The Monument mine, owned by the Monument Gold Mining Company, of Colorado Springs, capital, $300,000, adjoins the Dillon on the north. It, too, is a small mine, the underground workings being confined to the narrow and very irregular area in the Monument claim that is not covered by older locations.
It is almost completely inclosed by the Granite claim on the west, the Portland property on the north and east, and the Dillon claim on the south.
The company was incorporated in 1898 and has operated the mine under the leasing system.
Access to the mine is through a vertical shaft about 550 feet in depth. There are six levels at various distances apart.
As in the Dillon, there are a number of narrow sheeted zones of no great width or persistency. The Monument lode lies west of the shaft and runs nearly due north and south. It dips about 80° E.
About 150 feet north of the shaft it is joined on the east side by the Kurtz vein, which strikes northwest and dips about 70° SW. Neither lode has been followed for more than a few feet north of the junction.
About 200 feet south-southwest from the shaft, near the northwest corner of the Dillon claim, is the Par Value vein, which strikes N. 8° W. and intersects the Stonehouse lode.
In general there are in the mine two intersecting sets of fissure zones, one striking a few degrees west of north, represented by the Monument and Par Value lodes, and one striking nearly northwest, represented by the Kurtz and Stonehouse lodes. The Kurtz lode has not been identified below the 285-foot level.
The general country rock of the Monument is the same granite that occurs in the Dillon and Strong mines. The same "basalt" dike noted in the Dillon passes through the Monument workings west of the shaft, running nearly parallel with the Monument lode.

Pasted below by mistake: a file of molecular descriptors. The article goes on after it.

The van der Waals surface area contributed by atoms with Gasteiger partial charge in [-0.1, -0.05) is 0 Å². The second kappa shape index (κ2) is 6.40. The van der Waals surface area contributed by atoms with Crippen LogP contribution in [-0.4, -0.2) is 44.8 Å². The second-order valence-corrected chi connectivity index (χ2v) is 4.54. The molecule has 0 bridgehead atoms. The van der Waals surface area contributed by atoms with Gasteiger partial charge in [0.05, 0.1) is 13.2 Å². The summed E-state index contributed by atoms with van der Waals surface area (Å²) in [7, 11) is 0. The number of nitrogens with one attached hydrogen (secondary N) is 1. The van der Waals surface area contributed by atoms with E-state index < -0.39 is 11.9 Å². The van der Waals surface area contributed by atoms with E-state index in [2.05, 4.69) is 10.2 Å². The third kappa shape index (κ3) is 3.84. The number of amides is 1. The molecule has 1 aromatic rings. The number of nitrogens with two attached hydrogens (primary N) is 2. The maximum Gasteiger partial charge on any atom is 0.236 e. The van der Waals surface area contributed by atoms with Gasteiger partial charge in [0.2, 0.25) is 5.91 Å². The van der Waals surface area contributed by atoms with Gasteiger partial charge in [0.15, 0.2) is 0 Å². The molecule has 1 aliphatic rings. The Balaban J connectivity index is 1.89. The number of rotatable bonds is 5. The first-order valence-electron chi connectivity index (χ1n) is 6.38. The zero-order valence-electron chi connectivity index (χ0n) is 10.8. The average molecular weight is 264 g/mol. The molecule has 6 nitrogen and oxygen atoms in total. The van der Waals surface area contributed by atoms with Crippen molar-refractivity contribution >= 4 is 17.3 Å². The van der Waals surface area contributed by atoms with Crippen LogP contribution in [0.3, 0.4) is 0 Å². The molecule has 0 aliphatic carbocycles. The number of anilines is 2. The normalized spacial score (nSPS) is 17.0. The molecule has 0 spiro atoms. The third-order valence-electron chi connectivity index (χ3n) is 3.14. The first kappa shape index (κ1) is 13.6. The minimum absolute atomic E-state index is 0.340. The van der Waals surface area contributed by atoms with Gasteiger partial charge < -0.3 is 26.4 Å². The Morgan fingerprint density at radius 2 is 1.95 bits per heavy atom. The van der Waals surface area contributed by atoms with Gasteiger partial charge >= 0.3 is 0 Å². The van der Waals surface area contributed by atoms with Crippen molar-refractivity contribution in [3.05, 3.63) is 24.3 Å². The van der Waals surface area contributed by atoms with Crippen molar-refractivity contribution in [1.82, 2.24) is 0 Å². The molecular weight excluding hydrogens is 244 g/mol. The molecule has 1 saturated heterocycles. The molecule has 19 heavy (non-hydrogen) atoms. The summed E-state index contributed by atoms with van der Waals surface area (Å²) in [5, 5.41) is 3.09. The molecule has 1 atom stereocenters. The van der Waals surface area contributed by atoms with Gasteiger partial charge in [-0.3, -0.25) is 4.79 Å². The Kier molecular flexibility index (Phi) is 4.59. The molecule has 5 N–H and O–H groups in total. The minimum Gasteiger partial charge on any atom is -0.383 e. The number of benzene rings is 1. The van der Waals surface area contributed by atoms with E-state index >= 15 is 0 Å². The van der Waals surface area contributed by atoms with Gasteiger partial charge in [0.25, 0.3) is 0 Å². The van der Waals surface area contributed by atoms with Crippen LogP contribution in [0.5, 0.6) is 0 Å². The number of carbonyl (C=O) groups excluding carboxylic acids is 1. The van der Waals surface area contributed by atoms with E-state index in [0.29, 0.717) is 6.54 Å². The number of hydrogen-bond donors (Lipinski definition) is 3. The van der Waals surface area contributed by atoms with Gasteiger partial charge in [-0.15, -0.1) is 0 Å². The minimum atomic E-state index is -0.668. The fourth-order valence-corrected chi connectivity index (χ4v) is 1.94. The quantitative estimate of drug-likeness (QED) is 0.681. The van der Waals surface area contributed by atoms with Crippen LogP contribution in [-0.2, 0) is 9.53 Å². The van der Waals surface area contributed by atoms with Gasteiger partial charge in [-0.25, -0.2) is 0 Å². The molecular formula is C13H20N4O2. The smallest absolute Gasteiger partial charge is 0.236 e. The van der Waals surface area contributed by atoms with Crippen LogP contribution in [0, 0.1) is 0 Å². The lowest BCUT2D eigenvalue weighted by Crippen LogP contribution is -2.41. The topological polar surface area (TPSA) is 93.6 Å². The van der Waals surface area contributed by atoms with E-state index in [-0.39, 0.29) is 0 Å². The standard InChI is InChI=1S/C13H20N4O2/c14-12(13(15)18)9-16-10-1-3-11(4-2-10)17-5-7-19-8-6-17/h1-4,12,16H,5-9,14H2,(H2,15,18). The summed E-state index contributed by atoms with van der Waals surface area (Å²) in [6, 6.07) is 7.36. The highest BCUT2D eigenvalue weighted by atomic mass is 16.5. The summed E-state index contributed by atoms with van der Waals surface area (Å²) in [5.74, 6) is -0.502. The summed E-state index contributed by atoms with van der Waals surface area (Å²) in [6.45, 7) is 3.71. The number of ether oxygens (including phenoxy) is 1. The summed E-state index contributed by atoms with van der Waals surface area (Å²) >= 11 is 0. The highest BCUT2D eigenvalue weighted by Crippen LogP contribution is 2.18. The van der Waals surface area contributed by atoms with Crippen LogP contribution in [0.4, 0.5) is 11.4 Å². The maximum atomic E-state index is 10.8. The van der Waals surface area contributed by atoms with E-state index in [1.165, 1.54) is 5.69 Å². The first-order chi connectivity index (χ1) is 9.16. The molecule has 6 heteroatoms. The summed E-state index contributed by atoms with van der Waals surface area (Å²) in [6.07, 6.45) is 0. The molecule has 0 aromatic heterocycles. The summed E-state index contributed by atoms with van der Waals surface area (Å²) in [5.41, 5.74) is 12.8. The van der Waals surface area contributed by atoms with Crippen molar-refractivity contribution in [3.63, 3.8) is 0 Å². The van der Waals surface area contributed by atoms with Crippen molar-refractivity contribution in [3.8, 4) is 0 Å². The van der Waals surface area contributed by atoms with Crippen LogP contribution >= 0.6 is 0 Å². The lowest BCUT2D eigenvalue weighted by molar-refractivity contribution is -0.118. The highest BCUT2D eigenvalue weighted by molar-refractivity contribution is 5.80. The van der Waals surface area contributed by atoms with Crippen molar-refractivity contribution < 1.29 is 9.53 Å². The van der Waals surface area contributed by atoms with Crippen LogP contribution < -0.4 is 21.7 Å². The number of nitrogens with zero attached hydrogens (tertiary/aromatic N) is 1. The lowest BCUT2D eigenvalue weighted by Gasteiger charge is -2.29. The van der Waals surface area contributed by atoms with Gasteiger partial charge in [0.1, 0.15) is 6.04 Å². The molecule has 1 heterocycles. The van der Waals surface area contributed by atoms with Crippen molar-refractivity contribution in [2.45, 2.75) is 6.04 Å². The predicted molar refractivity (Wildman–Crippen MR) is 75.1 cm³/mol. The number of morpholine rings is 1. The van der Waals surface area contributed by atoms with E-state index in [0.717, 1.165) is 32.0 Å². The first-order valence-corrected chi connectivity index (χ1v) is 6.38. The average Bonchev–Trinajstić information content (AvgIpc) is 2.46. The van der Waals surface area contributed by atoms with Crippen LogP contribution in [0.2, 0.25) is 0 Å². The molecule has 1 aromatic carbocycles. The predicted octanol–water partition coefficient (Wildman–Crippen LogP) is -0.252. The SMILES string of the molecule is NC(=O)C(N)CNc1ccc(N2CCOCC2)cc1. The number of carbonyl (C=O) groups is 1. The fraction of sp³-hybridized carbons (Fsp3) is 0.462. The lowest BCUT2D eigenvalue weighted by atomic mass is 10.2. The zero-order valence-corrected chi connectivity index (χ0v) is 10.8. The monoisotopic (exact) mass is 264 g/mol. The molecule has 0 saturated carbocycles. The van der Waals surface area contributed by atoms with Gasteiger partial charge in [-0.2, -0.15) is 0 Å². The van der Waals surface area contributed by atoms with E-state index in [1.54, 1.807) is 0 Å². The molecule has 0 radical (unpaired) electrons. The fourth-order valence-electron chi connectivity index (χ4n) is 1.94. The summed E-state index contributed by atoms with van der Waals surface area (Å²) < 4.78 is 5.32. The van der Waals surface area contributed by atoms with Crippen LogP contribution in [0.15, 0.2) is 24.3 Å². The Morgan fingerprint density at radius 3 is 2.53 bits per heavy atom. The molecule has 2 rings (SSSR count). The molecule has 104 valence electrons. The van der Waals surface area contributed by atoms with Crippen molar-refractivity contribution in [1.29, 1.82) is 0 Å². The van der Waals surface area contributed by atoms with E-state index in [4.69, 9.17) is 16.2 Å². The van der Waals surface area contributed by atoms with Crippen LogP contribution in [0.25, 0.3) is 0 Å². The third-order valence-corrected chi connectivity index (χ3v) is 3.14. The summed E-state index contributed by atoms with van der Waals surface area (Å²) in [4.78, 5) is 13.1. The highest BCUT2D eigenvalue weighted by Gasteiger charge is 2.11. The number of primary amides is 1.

No phonolite dikes were noted in the workings, but the dike which occurs in the Dillon east of the shaft may, perhaps, be cut in the eastern part of the 309-foot Monument level. No attempt was made to determine this point at the time of visit.
The ore of the Monument occurs as short pay shoots in bodies which are structurally narrow mineralized sheeted zones in the granite. The sheeted zone of the Monument vein is from 3 to 4 feet wide, but has produced very little ore. The Kurtz lode, however, which is similar in structure, contains good ore above the 285-foot level and has been stoped for a length of 125 feet on the 207-foot level.
It is noteworthy that very little ore has been found at the junction of the Kurtz and Monument lodes, the ore on the Kurtz usually beginning a few feet away from the Monument. The Kurtz pay shoot is the longest known in the mine.
On the 475-foot level a narrow pay shoot has been stoped for about 100 feet on a sheeted zone which lies 70 feet west of the shaft between the Monument and Par Value lodes and strikes N. 17° W. This zone of fissuring is apparently not known on the level above.
Near the south end of this same level another pay shoot occurs in the Par Value lode, extending north and south for 20 to 25 feet from the intersection of this lode by the Stonehouse.
There was no opportunity at the time of visit for studying typical exposures of the ore. Although no good specimens Were seen, the original ore probably consists of sylvanite or calaverite deposited in the crevices of the fissure zones. It is usually more or less oxidized.